“It is very important to promote the research and the science, however, we also have to be so careful not to overstate benefits, as there are side effects and it may not be the best drug for certain conditions.”

Patient access

Quick and easy access to medical cannabis is not an option for UK patients, with many waiting up to six weeks or longer to receive their medication.

Mavor said: “When we started prescribing here in Australia, like the UK, patient access was very difficult. The process was a two month wait with a lot of hoops and hurdles. These were medical patients that were often chronically ill and there were few prescribers.

“Unfortunately, what the regulators did was cut and paste a lot of the regulation around amphetamines when there was too much prescribing in that area. Of course, there was no prescribing in the area of medical cannabis – so it just didn’t work.

“In Australia we had palliative care patients who we could have prescribed the next day but their prescription was only approved months later.

“Within that time the patient passed away after a few days, meaning they had no access to medicine during that difficult time. Thankfully, now we have managed to get the time down from around two months to less than a day. Our fastest approval came in at 3 minutes.  Instead of a hefty array of paperwork there is now a one page online form which is approved by a delegate rather than a committee.”

“We have GPs allowed to prescribe and more clinics are being set up that patients can be referred to. We had 300 in the first year and are now on track for 20,000 patients.”

Mavor said that it is not always the politicians that are getting in the way of speedy access to medicine.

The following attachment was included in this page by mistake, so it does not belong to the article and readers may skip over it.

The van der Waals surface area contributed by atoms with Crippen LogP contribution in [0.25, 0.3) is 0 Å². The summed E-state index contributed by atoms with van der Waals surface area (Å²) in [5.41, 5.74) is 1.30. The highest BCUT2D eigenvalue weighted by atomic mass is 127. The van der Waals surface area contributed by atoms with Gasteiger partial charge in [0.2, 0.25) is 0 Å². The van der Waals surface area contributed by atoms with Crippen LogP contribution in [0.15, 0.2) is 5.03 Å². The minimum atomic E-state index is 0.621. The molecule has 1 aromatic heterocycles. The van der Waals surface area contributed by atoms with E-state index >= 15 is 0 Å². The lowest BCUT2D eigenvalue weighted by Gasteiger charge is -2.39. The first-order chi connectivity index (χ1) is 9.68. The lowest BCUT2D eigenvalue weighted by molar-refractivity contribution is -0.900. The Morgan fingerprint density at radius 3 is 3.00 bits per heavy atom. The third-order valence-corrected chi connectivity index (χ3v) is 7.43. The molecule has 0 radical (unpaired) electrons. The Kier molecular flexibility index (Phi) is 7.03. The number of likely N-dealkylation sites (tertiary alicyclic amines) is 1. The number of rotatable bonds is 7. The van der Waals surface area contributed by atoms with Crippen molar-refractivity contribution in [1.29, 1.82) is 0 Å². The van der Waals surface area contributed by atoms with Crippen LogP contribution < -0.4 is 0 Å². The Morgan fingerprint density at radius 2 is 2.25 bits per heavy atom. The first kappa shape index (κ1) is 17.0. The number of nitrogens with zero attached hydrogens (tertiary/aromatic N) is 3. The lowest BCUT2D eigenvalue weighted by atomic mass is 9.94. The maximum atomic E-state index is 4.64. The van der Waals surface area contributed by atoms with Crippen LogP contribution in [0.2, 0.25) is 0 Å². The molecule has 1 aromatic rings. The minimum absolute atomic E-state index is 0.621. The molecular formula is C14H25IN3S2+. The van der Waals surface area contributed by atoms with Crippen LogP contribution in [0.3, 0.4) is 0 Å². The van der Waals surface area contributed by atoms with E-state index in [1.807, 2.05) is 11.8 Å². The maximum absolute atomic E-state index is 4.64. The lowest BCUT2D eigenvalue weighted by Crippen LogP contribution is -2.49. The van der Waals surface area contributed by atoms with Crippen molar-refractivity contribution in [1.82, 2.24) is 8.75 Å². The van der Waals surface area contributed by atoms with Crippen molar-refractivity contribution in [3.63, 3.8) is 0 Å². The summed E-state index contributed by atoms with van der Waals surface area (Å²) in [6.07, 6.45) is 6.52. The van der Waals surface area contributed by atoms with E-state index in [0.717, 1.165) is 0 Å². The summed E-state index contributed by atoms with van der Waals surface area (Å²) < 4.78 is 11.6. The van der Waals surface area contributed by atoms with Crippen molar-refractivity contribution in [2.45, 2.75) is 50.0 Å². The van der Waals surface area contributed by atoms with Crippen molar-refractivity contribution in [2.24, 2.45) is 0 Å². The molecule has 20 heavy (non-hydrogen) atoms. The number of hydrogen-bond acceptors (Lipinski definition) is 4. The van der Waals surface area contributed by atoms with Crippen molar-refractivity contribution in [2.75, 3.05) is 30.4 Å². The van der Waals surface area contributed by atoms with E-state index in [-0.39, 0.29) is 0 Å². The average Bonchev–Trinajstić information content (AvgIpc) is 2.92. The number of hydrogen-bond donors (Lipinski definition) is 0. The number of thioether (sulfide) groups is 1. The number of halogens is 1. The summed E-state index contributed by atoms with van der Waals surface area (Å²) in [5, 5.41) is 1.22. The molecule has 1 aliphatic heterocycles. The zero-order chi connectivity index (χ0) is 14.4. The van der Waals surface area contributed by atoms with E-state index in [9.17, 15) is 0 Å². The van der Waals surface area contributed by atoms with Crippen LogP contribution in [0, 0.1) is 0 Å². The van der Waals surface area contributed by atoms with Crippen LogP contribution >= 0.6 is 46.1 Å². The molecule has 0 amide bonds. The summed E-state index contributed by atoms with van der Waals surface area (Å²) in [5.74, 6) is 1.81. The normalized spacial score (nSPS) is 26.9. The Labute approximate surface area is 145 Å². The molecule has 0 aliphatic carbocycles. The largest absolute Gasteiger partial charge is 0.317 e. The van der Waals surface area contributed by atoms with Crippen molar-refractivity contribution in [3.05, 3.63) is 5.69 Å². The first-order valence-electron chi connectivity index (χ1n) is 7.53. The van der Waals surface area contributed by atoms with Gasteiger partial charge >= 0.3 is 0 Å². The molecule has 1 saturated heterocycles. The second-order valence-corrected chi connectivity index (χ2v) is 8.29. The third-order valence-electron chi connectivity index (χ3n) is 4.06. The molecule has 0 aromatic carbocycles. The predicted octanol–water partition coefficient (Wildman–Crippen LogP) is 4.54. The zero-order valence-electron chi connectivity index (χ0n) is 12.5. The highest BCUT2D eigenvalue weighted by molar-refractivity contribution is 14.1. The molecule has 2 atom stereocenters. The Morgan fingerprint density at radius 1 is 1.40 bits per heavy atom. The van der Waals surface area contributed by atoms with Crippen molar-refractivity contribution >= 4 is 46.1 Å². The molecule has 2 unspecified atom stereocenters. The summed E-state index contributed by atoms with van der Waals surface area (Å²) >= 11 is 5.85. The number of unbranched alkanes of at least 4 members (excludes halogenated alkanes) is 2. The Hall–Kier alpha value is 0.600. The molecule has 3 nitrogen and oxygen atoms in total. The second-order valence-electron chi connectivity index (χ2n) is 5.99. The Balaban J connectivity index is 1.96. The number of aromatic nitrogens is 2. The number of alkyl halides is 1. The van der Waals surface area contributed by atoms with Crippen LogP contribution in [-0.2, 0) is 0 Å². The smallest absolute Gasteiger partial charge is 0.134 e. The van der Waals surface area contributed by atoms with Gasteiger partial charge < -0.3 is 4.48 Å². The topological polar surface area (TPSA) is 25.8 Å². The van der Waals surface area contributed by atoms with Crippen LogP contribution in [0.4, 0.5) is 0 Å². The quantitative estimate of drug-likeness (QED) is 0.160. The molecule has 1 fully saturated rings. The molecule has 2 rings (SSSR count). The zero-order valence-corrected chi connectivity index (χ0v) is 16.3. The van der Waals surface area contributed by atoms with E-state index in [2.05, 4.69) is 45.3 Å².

He said: “The United Kingdom can advance patient access through negotiation, and advocacy through medical cannabis research.

“This is why it is important to have education as well as advocacy. It is important to have that conversation with the regulators and make sure there is balance of patients receiving medicine in a timely manner.

“In Australia we had a two-tier system, federal approval then state-by-state approval. It is still not perfect, but we have got rid of most of the state approvals and we have streamlined the federal approval from being a number of forms to becoming a one-page online form that the doctors can fill out. They used to have to assess each case but now, as long as it falls within the guidelines, it can be approved a lot faster.”

Cannabis in the UK is accessed through a private prescription – it has not yet been subsidised. However, many places such as the Czech Republic are starting to see patients receive subsidies through various private health funds.

Mavor said that: “The NHS trust may find that it is cash flow positive to pay for medical cannabis in cases such as treatment-resistant epilepsy, for example, because if it is keeping patients out of hospital and healthy than that is actually saving money as well as alleviating the patients suffering and help them live a healthier life at the same time.

“There is a lot of blame being apportioned to politicians, big pharma the medical community but it is none of those people holding it back – the conversation needs to be with the regulators the guidelines of specialists-only prescribing.

“Having medical cannabis imported on a name-patient basis and not being able to store any stock in the country is really increasing suffering by not allowing access in a timely manner. It is essentially a prohibition-style access scheme because there is so many hurdles.

“Both of these things need to change. That is not to say there will be bulk prescribing, but it means people can access it so much quicker. This is especially important for palliative care because there is really good evidence for end-of-life care and for nausea induced by chemotherapy for example, as well as drug resistant epilepsy – some of those patients can’t wait six weeks.

“There is hope – it just needs advocacy. Medical cannabis is a valid treatment option.”